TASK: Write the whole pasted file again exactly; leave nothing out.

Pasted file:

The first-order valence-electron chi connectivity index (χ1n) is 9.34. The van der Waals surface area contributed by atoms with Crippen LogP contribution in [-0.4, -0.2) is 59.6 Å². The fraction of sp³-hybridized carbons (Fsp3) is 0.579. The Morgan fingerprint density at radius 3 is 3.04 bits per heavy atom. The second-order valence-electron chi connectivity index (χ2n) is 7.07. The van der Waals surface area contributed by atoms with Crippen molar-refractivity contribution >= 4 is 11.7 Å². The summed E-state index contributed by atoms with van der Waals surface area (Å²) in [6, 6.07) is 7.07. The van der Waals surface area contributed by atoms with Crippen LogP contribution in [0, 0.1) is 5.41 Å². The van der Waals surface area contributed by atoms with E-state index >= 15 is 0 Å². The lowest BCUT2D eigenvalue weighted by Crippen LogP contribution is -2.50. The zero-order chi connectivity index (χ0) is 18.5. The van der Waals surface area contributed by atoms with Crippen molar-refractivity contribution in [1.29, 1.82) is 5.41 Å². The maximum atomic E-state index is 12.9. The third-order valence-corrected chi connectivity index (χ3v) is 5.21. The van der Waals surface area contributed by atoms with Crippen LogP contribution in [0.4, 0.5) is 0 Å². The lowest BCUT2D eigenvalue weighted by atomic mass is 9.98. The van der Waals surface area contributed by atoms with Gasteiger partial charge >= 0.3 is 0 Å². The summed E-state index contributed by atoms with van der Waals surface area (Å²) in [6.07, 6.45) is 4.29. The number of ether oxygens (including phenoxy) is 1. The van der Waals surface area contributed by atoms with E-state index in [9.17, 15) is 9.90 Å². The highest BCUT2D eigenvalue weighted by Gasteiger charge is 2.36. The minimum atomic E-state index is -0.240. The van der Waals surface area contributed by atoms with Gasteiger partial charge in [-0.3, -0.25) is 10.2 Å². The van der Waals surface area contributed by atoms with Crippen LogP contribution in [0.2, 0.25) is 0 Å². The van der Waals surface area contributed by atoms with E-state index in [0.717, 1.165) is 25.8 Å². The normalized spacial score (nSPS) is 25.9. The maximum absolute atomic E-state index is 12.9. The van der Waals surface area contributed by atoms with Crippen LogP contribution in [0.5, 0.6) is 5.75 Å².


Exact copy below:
The first-order valence-electron chi connectivity index (χ1n) is 9.34. The van der Waals surface area contributed by atoms with Crippen LogP contribution in [-0.4, -0.2) is 59.6 Å². The fraction of sp³-hybridized carbons (Fsp3) is 0.579. The Morgan fingerprint density at radius 3 is 3.04 bits per heavy atom. The second-order valence-electron chi connectivity index (χ2n) is 7.07. The van der Waals surface area contributed by atoms with Crippen molar-refractivity contribution >= 4 is 11.7 Å². The summed E-state index contributed by atoms with van der Waals surface area (Å²) in [6, 6.07) is 7.07. The van der Waals surface area contributed by atoms with Crippen LogP contribution in [0, 0.1) is 5.41 Å². The van der Waals surface area contributed by atoms with E-state index >= 15 is 0 Å². The lowest BCUT2D eigenvalue weighted by Crippen LogP contribution is -2.50. The zero-order chi connectivity index (χ0) is 18.5. The van der Waals surface area contributed by atoms with Crippen molar-refractivity contribution in [1.29, 1.82) is 5.41 Å². The maximum atomic E-state index is 12.9. The third-order valence-corrected chi connectivity index (χ3v) is 5.21. The van der Waals surface area contributed by atoms with Crippen LogP contribution in [0.4, 0.5) is 0 Å². The lowest BCUT2D eigenvalue weighted by atomic mass is 9.98. The van der Waals surface area contributed by atoms with Gasteiger partial charge >= 0.3 is 0 Å². The summed E-state index contributed by atoms with van der Waals surface area (Å²) in [6.07, 6.45) is 4.29. The number of ether oxygens (including phenoxy) is 1. The van der Waals surface area contributed by atoms with E-state index in [9.17, 15) is 9.90 Å². The highest BCUT2D eigenvalue weighted by Gasteiger charge is 2.36. The minimum atomic E-state index is -0.240. The van der Waals surface area contributed by atoms with Gasteiger partial charge in [-0.3, -0.25) is 10.2 Å². The van der Waals surface area contributed by atoms with Crippen LogP contribution in [0.2, 0.25) is 0 Å². The van der Waals surface area contributed by atoms with E-state index in [0.717, 1.165) is 25.8 Å². The normalized spacial score (nSPS) is 25.9. The maximum absolute atomic E-state index is 12.9. The van der Waals surface area contributed by atoms with Crippen LogP contribution in [0.5, 0.6) is 5.75 Å².